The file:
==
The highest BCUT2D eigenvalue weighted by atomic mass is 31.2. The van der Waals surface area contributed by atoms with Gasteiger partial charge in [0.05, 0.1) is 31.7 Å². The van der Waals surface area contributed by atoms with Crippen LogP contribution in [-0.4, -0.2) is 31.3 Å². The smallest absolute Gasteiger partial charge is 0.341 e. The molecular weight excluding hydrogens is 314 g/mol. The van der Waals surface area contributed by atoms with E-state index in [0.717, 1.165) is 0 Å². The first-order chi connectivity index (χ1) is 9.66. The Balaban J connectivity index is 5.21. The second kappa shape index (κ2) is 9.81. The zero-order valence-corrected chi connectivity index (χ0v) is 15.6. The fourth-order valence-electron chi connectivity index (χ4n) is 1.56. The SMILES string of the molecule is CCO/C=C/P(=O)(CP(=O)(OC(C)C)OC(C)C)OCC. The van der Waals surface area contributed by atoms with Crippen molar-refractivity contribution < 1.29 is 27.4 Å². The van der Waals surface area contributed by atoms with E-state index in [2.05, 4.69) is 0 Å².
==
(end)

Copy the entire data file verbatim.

The highest BCUT2D eigenvalue weighted by atomic mass is 31.2. The van der Waals surface area contributed by atoms with Gasteiger partial charge in [0.05, 0.1) is 31.7 Å². The van der Waals surface area contributed by atoms with Crippen LogP contribution in [-0.4, -0.2) is 31.3 Å². The smallest absolute Gasteiger partial charge is 0.341 e. The molecular weight excluding hydrogens is 314 g/mol. The van der Waals surface area contributed by atoms with E-state index in [0.717, 1.165) is 0 Å². The first-order chi connectivity index (χ1) is 9.66. The Balaban J connectivity index is 5.21. The second kappa shape index (κ2) is 9.81. The zero-order valence-corrected chi connectivity index (χ0v) is 15.6. The fourth-order valence-electron chi connectivity index (χ4n) is 1.56. The SMILES string of the molecule is CCO/C=C/P(=O)(CP(=O)(OC(C)C)OC(C)C)OCC. The van der Waals surface area contributed by atoms with Crippen molar-refractivity contribution < 1.29 is 27.4 Å². The van der Waals surface area contributed by atoms with E-state index in [2.05, 4.69) is 0 Å².